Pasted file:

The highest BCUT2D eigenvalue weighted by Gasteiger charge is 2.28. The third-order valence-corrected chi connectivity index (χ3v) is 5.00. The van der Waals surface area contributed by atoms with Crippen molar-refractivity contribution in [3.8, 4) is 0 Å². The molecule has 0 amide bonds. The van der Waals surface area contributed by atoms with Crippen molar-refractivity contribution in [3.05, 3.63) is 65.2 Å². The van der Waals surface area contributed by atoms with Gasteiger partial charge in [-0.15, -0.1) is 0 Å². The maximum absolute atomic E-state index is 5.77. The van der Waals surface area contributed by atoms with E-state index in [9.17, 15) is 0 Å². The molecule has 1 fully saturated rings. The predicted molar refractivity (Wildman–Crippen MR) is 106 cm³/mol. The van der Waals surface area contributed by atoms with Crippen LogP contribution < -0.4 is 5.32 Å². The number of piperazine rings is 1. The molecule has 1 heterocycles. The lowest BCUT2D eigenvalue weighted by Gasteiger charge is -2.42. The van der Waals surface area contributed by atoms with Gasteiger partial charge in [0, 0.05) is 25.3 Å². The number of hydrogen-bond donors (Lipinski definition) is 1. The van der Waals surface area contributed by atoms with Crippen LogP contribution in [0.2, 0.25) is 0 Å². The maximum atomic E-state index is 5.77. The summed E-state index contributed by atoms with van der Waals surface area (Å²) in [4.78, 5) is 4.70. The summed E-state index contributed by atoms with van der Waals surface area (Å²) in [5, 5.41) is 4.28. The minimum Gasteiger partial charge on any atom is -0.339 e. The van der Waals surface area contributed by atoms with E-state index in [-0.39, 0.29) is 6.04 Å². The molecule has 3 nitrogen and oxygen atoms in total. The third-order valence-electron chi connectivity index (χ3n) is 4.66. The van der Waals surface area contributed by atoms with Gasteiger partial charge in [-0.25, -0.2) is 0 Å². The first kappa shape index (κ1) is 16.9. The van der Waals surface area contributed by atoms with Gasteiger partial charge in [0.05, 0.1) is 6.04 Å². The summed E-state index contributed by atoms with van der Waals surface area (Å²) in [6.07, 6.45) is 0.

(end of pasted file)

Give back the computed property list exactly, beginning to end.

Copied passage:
The highest BCUT2D eigenvalue weighted by Gasteiger charge is 2.28. The third-order valence-corrected chi connectivity index (χ3v) is 5.00. The van der Waals surface area contributed by atoms with Crippen molar-refractivity contribution in [3.8, 4) is 0 Å². The molecule has 0 amide bonds. The van der Waals surface area contributed by atoms with Crippen molar-refractivity contribution in [3.05, 3.63) is 65.2 Å². The van der Waals surface area contributed by atoms with Gasteiger partial charge in [-0.15, -0.1) is 0 Å². The maximum absolute atomic E-state index is 5.77. The van der Waals surface area contributed by atoms with E-state index in [9.17, 15) is 0 Å². The molecule has 1 fully saturated rings. The predicted molar refractivity (Wildman–Crippen MR) is 106 cm³/mol. The van der Waals surface area contributed by atoms with Crippen LogP contribution < -0.4 is 5.32 Å². The number of piperazine rings is 1. The molecule has 1 heterocycles. The lowest BCUT2D eigenvalue weighted by Gasteiger charge is -2.42. The van der Waals surface area contributed by atoms with Gasteiger partial charge in [0, 0.05) is 25.3 Å². The number of hydrogen-bond donors (Lipinski definition) is 1. The van der Waals surface area contributed by atoms with Crippen LogP contribution in [0.2, 0.25) is 0 Å². The maximum atomic E-state index is 5.77. The summed E-state index contributed by atoms with van der Waals surface area (Å²) in [4.78, 5) is 4.70. The summed E-state index contributed by atoms with van der Waals surface area (Å²) in [5, 5.41) is 4.28. The minimum Gasteiger partial charge on any atom is -0.339 e. The van der Waals surface area contributed by atoms with E-state index in [-0.39, 0.29) is 6.04 Å². The molecule has 3 nitrogen and oxygen atoms in total. The third-order valence-electron chi connectivity index (χ3n) is 4.66. The van der Waals surface area contributed by atoms with Gasteiger partial charge in [-0.25, -0.2) is 0 Å². The first kappa shape index (κ1) is 16.9. The van der Waals surface area contributed by atoms with Gasteiger partial charge in [0.05, 0.1) is 6.04 Å². The summed E-state index contributed by atoms with van der Waals surface area (Å²) in [6.07, 6.45) is 0.